The lab final consists of about 20 questions, each of which has several parts. It tests your ability to use the lab text to find information about various astronomical objects, and to answer questions based on that information. The exam will last four hours, and is an open-book, open-note test. You do not need any particular kind of paper for the exam.
The questions below show the sort of things that the test will cover. In most cases, the questions on the actual exam will be exactly the same, except that the quantities shown in parentheses will be specified, but I of course reserve the right to use completely different questions, so long as they can be answered by referring to either the text, or your notes.
1. What is the phase of the Moon at (some date and time)? Draw a picture of what it looks like at that time. What are its celestial longitude, its elongation, and its right ascension and declination at that time? What constellation will it be in at that time? When will it rise/set/transit on that date?
2. What meteor showers are associated with (name of comet)? Give the name of each shower and the date and time that it is supposed to be "best" this year.
3. Where is (a place on the Moon)? How far is it from (some other place)?
4. When is the next (total/partial/etc) (solar/lunar) eclipse visible from (some place)? When is the next one visible from (some other place)?
5. Which sky map should a (Northern/Southern) hemisphere observer use to look at the sky at (some date/time)? at (some other date/time)? Which bright star is closest to the zenith at (some latitude)?
6. On (some date), when does (some star/constellation) (rise/set/transit)?
7. What is the brightest star visible from our location (other than the Sun)? What is the brightest star located north of the Celestial Equator?
8. How do we know that the Crab Nebula was formed in 1054 AD?
How far away is the Trapezium?
9. What is the closest star, other than the Sun? What is the closest star, other than the Sun, visible from our location?
10. Write down everything that you can find in the text about:
(the star located at a particular right ascension and declination)
(name of star)
(cluster of stars)
(name of asteroid)
(name of satellite)
11. When does (some planet) rise (some date)? What are its celestial longitude and elongation (at that time)? Assuming a celestial latitude of zero, what are its right ascension and declination? What constellation is it in? At (some latitude), what are its altitude and azimuth at (some time)?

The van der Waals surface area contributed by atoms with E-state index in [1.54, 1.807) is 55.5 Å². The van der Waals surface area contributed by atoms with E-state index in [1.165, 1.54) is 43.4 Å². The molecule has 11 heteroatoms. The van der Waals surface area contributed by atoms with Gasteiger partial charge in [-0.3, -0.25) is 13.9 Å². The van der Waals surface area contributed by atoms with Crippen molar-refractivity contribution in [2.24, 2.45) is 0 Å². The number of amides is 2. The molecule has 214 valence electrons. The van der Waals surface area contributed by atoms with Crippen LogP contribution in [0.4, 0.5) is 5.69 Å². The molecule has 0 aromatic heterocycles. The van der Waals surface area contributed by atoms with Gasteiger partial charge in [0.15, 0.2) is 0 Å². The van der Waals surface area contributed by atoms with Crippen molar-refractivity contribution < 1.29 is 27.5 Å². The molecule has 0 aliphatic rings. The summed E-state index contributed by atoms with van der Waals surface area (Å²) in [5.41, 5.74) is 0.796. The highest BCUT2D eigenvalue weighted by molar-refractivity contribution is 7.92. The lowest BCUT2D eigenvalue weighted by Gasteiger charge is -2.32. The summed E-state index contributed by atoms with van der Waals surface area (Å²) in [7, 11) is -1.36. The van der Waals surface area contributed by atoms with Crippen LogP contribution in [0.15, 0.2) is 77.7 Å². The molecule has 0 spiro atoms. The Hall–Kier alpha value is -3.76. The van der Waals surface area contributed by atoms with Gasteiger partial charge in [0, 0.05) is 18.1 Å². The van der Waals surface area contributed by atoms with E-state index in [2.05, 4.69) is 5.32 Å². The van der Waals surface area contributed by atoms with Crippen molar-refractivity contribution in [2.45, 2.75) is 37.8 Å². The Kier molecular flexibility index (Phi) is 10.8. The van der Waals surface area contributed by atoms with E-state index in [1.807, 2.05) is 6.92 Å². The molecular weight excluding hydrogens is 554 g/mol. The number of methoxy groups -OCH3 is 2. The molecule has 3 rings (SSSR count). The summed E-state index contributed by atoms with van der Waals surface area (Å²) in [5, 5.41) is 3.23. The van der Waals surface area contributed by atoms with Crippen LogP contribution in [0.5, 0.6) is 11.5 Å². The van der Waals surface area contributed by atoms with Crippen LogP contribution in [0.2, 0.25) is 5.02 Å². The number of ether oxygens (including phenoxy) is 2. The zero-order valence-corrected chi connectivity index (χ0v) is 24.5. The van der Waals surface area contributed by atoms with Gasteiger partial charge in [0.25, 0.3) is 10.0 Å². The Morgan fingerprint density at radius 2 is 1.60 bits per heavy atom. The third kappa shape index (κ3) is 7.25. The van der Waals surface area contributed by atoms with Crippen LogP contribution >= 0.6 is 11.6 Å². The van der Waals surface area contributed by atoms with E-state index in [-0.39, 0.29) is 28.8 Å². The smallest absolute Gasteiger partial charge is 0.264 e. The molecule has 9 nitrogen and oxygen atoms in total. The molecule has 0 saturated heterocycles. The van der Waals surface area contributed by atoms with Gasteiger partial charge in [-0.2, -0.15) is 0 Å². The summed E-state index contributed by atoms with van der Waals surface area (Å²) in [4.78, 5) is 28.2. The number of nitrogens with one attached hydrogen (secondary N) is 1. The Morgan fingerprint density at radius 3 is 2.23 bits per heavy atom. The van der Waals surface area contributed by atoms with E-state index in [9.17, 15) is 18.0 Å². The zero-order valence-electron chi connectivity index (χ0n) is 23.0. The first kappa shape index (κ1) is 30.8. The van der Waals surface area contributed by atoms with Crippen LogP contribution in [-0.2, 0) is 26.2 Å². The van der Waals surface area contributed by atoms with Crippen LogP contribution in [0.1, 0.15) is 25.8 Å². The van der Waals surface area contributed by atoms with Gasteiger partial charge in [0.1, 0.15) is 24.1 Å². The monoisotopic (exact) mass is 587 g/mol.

12. When is the next time that (some planet) will be in (some aspect) with the Sun? When will it rise on that date? What constellation is it in then? How far will it be from us on that date?
13. When was the last time that (the above planet) was in (the same aspect) with the Sun? What is the time between the two dates called? If we used a telescope, what phase would the planet be in on those dates?
14. When the Sun is at (equinox/solstice), what constellation is it in?
15. What are the altitude and azimuth of (some star) at (time/date), as seen by an observer at (some place)?
17. When are the next (transit/opposition/etc) of (some planet/planets)?
18. When is our closest approach to (some planet) during (some time period)? How far away will it be at that time? What constellation will it be in?
19. Draw the (some direction) horizon as seen at (some time, date) at (some place), showing the brighter stars and constellations and any "planets" (including the Sun and Moon) which are up.
20. Calculate the latitude and longitude of the place (on Earth) where (some celestial position/object) is (at some particular place in the sky) (at some particular time).
21. For (some date and time) calculate the positions of Jupiter's satellites. (only on exam if covered in class)